With all new technology comes teething problems and the OIC portal has been no different, with many organisations reportedly suffering connectivity issues which have now apparently largely been resolved. These connectivity issues saw some claimant law firms unable to commence claims on the new portal resulting in an unexpectedly slow start – even with it applying just to accidents occurring from 31 May. We are hearing anecdotal evidence of around 8-12% of claims being pursued by litigants in person. Time will tell if this is set to be the norm for the OIC portal, which let’s not forget was designed to be so simplistic and straightforward that lawyers became obsolete!
Some things we know, and some we don’t. We know that in the lead up to the launch of the reforms there had been a gear shift from claims of pure whiplash injuries to an increase of claims for minor injuries, not covered by the new tariff. What we don’t know is how those minor injuries will be valued by the Courts – will wrist-lash be worth more than whiplash? There also remains a lack of definition around what constitutes exceptional circumstances. We have yet to hear what the process for achieving clarity will look like and whether any kind of leapfrog process to the Court of Appeal will be possible. With the current Covid-19 related backlog and the necessity for a selection of cases to complete their journey through the new portal, it could be years before we know the true value of ‘whiplash’.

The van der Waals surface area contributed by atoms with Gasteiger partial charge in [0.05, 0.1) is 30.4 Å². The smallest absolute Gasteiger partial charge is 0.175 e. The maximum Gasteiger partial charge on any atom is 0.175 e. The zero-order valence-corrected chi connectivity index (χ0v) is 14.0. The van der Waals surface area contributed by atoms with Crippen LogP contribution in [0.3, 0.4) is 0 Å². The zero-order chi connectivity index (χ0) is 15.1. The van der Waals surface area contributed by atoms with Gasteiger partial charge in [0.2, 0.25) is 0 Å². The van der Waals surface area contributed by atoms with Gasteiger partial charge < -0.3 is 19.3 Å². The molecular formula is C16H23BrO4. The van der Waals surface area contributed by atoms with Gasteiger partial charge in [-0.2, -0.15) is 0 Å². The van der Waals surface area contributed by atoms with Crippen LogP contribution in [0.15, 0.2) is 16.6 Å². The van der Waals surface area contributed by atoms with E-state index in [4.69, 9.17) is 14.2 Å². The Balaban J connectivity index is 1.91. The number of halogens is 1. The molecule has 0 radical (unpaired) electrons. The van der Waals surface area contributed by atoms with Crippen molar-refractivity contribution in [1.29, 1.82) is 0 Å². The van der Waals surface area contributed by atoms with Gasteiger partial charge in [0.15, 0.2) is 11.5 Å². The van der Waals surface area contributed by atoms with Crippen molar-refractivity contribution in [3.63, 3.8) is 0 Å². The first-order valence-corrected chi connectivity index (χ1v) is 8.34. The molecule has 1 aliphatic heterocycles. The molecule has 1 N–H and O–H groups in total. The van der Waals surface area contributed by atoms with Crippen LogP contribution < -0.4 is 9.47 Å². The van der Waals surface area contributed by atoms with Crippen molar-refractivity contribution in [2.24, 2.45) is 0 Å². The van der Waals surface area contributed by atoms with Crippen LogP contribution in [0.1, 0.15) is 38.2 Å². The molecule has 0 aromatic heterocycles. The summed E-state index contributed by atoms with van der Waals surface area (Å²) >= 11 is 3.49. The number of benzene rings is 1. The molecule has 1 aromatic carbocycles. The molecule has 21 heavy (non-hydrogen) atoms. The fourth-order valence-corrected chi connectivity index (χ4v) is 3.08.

More positively a cross-sector working group has been set up to look at issues relating to minor injuries and to create a framework to take forward a range of test cases. This group is also looking to agree interim compensation arrangements to ensure individual claimants are not disadvantaged by involvement in any test cases.
As with the work of this cross-sector working group, collaboration remains the key word – the claimant and insurance industries may not have seen eye to eye on the need for the reforms but they have worked together successfully as the portal has been developed. They’ve also committed to continuing to do so to ensure insofar as they can that bad behaviours from outliers are fought hard and that the objective of these reforms is realised – a cost saving to motor insurance consumers while genuinely injured claimants still receive adequate and proportionate compensation.
My hope for the OIC portal? That we’re not still talking about it so intensely in another five and a half years’ time!
If you’d like to discuss any of the above in further detail, or indeed any other market affairs issue please don’t hesitate to get in touch.
Head of Market Affairs
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